China's Tencent Casts Wide Net in Search for Tech's Next Big Thing

By Dan Strumpf Features Dow Jones Newswires

In its quest to expand its global reach, Tencent Holdings Ltd. has quietly become China's top corporate investor in Silicon Valley, pouring money into everything from electric cars to moonshot ventures such as space tourism and asteroid mining.

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Tencent's best-known investments are gaming companies , including "Clash of Clans" maker Supercell Oy of Finland and "League of Legends" maker Riot Games Inc. But the internet giant hasn't stopped there.

People close to Tencent, China's most valuable listed company with a market capitalization of $328 billion, say the approach reflects the company's desire to remain abreast of even the most far-fetched ideas and products out of Silicon Valley -- and its fear of missing out on the next big thing.

While several Chinese firms have jumped into hot areas such as artificial intelligence and driverless vehicles, Tencent hopes an active investment arm will offer a window into even more outside-the-box developments in Silicon Valley, people familiar with the company said.

The strategy underscores Tencent's broader ambitions after rising to dominance at home with its ubiquitous WeChat app -- which hasn't gained much traction overseas amid competition from the likes of Facebook Inc. The WeChat social-media platform boasted 938 million monthly active users in the first quarter, 23% more than a year earlier.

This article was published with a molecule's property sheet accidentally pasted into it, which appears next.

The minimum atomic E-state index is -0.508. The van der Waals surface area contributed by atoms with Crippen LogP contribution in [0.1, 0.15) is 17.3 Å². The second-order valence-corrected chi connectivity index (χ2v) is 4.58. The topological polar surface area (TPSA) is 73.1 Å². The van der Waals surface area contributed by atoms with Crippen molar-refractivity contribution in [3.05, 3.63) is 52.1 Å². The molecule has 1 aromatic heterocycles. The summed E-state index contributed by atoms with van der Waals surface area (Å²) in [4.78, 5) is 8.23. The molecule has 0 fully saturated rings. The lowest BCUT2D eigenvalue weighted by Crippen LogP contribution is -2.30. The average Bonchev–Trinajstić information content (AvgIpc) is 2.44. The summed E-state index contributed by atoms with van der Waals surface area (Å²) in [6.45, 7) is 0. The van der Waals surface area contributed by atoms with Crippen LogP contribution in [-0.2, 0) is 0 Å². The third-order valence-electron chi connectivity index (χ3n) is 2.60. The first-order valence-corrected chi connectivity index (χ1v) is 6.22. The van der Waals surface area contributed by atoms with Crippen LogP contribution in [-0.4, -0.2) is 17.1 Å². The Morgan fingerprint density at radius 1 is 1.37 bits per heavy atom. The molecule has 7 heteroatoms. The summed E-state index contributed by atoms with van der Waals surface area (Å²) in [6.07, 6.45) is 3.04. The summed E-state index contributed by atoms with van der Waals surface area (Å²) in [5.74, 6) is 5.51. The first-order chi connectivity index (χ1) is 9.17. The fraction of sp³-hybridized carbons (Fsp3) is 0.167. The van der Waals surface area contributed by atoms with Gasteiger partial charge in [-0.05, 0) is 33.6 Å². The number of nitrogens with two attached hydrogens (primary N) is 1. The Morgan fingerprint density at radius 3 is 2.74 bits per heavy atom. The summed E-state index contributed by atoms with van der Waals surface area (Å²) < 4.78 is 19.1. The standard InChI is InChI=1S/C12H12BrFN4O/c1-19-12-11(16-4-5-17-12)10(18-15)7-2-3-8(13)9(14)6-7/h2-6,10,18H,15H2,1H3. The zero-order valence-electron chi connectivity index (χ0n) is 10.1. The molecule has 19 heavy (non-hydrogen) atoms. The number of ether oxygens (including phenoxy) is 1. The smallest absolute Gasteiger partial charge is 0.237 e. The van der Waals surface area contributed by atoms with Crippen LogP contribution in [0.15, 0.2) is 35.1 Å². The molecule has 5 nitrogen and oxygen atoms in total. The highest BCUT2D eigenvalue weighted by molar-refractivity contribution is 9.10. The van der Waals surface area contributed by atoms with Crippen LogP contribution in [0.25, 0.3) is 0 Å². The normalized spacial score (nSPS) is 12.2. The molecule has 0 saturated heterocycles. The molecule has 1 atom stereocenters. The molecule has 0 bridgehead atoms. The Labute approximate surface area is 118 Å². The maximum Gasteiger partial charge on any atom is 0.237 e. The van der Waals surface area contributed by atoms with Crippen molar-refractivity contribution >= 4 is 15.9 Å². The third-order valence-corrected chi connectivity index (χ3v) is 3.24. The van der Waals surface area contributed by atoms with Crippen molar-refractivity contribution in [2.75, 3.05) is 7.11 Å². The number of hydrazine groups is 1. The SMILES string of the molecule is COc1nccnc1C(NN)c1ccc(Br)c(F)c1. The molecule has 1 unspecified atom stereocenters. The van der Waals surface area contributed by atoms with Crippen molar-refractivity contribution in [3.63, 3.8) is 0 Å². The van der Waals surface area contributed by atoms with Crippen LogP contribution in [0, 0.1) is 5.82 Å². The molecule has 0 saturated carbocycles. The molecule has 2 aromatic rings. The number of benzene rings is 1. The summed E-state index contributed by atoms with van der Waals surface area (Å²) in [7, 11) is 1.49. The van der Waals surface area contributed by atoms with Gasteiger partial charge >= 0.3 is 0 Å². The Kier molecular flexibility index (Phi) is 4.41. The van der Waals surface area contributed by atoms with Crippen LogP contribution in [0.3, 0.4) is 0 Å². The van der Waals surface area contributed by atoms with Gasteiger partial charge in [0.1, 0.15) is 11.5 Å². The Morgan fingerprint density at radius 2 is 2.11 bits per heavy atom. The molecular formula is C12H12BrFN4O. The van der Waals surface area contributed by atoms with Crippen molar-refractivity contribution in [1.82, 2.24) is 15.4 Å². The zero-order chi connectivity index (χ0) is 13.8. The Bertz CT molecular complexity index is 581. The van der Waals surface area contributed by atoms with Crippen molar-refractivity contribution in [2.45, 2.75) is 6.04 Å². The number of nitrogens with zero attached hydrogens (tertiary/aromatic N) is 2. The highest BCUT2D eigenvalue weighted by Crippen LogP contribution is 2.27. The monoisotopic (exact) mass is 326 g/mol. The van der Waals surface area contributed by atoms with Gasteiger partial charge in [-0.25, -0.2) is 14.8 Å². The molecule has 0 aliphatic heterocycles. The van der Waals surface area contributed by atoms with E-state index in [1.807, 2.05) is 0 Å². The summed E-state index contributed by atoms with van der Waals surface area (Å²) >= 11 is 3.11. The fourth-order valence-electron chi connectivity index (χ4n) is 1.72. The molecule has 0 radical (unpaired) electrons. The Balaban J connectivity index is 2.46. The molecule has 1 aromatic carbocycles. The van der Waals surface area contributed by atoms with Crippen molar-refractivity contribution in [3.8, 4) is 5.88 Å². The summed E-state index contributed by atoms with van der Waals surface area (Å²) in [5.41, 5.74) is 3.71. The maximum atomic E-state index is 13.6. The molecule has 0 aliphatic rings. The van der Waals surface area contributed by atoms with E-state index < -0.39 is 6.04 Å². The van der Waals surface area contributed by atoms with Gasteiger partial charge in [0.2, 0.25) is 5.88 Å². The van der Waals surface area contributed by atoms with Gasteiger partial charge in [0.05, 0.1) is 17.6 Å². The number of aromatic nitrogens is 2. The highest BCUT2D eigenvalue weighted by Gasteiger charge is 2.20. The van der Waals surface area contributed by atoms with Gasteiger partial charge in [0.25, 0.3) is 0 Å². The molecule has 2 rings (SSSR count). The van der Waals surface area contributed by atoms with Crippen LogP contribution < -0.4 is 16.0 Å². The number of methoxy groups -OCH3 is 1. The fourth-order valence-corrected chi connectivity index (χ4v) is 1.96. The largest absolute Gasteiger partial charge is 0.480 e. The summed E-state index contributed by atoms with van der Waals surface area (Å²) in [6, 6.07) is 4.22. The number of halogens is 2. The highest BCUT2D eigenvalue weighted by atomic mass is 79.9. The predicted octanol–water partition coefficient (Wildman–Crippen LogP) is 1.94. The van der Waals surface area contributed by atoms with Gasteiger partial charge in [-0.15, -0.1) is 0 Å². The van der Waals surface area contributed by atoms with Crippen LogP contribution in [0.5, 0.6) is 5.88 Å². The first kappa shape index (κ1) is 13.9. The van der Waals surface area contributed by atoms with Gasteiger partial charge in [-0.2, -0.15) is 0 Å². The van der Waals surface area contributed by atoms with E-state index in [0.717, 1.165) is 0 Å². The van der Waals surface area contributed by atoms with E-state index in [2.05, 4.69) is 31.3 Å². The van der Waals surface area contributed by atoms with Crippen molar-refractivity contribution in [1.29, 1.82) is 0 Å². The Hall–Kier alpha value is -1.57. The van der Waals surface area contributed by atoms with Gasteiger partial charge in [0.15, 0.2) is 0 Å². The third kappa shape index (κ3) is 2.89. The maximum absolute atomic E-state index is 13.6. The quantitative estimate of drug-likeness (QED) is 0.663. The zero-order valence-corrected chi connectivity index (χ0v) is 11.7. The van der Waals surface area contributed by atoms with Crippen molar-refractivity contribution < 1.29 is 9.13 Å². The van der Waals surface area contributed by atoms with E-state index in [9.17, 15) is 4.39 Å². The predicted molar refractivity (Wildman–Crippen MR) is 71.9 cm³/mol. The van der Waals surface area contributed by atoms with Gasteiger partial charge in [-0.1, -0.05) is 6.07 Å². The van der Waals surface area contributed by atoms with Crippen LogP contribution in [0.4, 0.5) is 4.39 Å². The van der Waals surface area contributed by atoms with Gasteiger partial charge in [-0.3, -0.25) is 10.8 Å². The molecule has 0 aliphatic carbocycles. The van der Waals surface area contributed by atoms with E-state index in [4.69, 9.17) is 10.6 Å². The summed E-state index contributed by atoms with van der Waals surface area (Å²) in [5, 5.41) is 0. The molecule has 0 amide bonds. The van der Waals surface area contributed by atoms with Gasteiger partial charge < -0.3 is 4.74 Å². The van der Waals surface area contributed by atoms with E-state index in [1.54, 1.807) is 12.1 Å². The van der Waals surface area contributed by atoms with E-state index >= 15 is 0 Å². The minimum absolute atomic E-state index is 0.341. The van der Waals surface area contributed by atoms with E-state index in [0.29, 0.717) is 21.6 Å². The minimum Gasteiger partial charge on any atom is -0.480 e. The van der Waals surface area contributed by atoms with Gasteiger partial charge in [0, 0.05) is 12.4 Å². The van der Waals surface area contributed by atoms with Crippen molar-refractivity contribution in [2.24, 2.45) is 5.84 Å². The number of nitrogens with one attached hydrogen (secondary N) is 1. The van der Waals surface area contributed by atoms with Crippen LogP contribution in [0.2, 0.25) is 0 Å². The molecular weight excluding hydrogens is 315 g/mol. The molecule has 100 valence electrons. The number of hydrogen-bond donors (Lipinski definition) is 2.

"If you want to be a top-10 corporation on a global scale -- and Tencent is already a top 10-type of corporation -- I don't think there is any aspect of technology that you should leave behind," said Sinovation Ventures's Chris Evdemon, of Tencent's U.S. approach. Mr. Evdemon is a partner at the venture-capital firm, which has made investments alongside Tencent.

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Tencent's top U.S. executive, David Wallerstein, said the active U.S. investing presence is aimed at finding companies tackling big-picture problems. "I deliberately seek to push out on the frontier a little further than the other teams" in Tencent, he said.

Based in the southern Chinese technology hub of Shenzhen, Tencent competes on many fronts with China's two other tech giants, Alibaba Group Holding Ltd. and Baidu Inc. Each has ventured overseas as part of their appetite for growth outside China, though none has invested as aggressively in the U.S. as Tencent.

Since 2011, Tencent has invested in 41 tech startups in the U.S., joining fundraising rounds worth $3.5 billion. The figure excludes investments in public companies.

That makes it the second-biggest foreign investor in the sector -- behind only Korea's Samsung Group -- and tied for 11th biggest corporate investor overall, up from 18th four years ago, according to research firm CB Insights. Google parent Alphabet Inc. is at the top of the list.

In May Tencent reported a 58% rise in first-quarter profit and a cash pile of $4 billion.

Mr. Wallerstein, whose official title is "chief exploration officer," is a key figure in the company's overseas push. The California native joined Tencent in 2001 and spent more than a decade shuttling between China and the U.S. before settling full time at the company's U.S. headquarters in a converted church in Palo Alto, Calif.